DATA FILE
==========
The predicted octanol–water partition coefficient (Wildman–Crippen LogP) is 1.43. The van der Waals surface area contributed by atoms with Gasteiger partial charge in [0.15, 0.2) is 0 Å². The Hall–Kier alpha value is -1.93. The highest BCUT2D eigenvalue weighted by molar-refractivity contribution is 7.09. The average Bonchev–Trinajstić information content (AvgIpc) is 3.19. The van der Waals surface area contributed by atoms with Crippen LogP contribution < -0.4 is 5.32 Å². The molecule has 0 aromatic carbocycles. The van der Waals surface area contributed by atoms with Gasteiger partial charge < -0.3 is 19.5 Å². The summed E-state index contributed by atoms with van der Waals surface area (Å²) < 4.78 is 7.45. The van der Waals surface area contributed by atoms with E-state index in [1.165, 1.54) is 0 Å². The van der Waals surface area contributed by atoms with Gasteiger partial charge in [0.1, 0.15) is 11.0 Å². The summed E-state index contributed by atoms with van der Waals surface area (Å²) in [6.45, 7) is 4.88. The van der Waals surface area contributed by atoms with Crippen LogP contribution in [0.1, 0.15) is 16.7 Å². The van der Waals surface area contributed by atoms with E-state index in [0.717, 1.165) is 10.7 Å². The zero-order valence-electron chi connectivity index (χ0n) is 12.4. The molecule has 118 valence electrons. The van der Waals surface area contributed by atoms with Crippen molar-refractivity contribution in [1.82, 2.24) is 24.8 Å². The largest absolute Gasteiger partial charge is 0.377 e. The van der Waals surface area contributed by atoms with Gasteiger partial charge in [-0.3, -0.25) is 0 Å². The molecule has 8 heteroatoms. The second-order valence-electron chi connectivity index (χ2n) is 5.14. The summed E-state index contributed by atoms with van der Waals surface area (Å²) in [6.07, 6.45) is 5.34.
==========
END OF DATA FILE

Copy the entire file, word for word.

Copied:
The predicted octanol–water partition coefficient (Wildman–Crippen LogP) is 1.43. The van der Waals surface area contributed by atoms with Gasteiger partial charge in [0.15, 0.2) is 0 Å². The Hall–Kier alpha value is -1.93. The highest BCUT2D eigenvalue weighted by molar-refractivity contribution is 7.09. The average Bonchev–Trinajstić information content (AvgIpc) is 3.19. The van der Waals surface area contributed by atoms with Crippen LogP contribution < -0.4 is 5.32 Å². The molecule has 0 aromatic carbocycles. The van der Waals surface area contributed by atoms with Gasteiger partial charge < -0.3 is 19.5 Å². The summed E-state index contributed by atoms with van der Waals surface area (Å²) < 4.78 is 7.45. The van der Waals surface area contributed by atoms with E-state index in [1.165, 1.54) is 0 Å². The van der Waals surface area contributed by atoms with Gasteiger partial charge in [0.1, 0.15) is 11.0 Å². The summed E-state index contributed by atoms with van der Waals surface area (Å²) in [6.45, 7) is 4.88. The van der Waals surface area contributed by atoms with Crippen LogP contribution in [0.1, 0.15) is 16.7 Å². The van der Waals surface area contributed by atoms with E-state index in [0.717, 1.165) is 10.7 Å². The zero-order valence-electron chi connectivity index (χ0n) is 12.4. The molecule has 118 valence electrons. The van der Waals surface area contributed by atoms with Crippen molar-refractivity contribution in [1.82, 2.24) is 24.8 Å². The largest absolute Gasteiger partial charge is 0.377 e. The van der Waals surface area contributed by atoms with Gasteiger partial charge in [-0.3, -0.25) is 0 Å². The molecule has 8 heteroatoms. The second-order valence-electron chi connectivity index (χ2n) is 5.14. The summed E-state index contributed by atoms with van der Waals surface area (Å²) in [6.07, 6.45) is 5.34.